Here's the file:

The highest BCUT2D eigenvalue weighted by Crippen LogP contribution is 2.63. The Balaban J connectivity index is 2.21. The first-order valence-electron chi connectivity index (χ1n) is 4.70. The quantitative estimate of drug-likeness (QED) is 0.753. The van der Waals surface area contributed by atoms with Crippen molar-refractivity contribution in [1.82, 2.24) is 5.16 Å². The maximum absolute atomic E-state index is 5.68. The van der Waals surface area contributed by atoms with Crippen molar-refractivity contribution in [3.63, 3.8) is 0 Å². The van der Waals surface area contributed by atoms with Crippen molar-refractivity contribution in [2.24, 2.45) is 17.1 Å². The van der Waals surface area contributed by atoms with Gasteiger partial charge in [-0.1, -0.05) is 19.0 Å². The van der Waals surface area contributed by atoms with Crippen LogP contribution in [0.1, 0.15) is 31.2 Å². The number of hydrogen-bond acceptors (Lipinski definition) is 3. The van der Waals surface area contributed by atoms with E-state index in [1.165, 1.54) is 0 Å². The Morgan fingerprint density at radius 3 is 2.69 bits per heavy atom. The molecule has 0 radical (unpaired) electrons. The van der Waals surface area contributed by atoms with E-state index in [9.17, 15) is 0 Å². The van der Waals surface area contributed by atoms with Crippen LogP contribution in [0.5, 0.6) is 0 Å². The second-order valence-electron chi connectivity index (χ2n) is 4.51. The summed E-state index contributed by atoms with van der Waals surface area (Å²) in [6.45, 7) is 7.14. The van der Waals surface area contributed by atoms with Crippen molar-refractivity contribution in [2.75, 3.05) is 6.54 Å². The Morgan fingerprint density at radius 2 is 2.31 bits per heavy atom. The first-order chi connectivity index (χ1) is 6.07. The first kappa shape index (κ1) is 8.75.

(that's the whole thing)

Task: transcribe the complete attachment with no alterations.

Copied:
The highest BCUT2D eigenvalue weighted by Crippen LogP contribution is 2.63. The Balaban J connectivity index is 2.21. The first-order valence-electron chi connectivity index (χ1n) is 4.70. The quantitative estimate of drug-likeness (QED) is 0.753. The van der Waals surface area contributed by atoms with Crippen molar-refractivity contribution in [1.82, 2.24) is 5.16 Å². The maximum absolute atomic E-state index is 5.68. The van der Waals surface area contributed by atoms with Crippen molar-refractivity contribution in [3.63, 3.8) is 0 Å². The van der Waals surface area contributed by atoms with Crippen molar-refractivity contribution in [2.24, 2.45) is 17.1 Å². The van der Waals surface area contributed by atoms with Gasteiger partial charge in [-0.1, -0.05) is 19.0 Å². The van der Waals surface area contributed by atoms with Crippen LogP contribution in [0.1, 0.15) is 31.2 Å². The number of hydrogen-bond acceptors (Lipinski definition) is 3. The van der Waals surface area contributed by atoms with E-state index in [1.165, 1.54) is 0 Å². The Morgan fingerprint density at radius 3 is 2.69 bits per heavy atom. The molecule has 0 radical (unpaired) electrons. The van der Waals surface area contributed by atoms with E-state index in [9.17, 15) is 0 Å². The van der Waals surface area contributed by atoms with Crippen LogP contribution in [0.5, 0.6) is 0 Å². The second-order valence-electron chi connectivity index (χ2n) is 4.51. The summed E-state index contributed by atoms with van der Waals surface area (Å²) in [6.45, 7) is 7.14. The van der Waals surface area contributed by atoms with Crippen molar-refractivity contribution in [2.75, 3.05) is 6.54 Å². The Morgan fingerprint density at radius 2 is 2.31 bits per heavy atom. The first-order chi connectivity index (χ1) is 6.07. The first kappa shape index (κ1) is 8.75.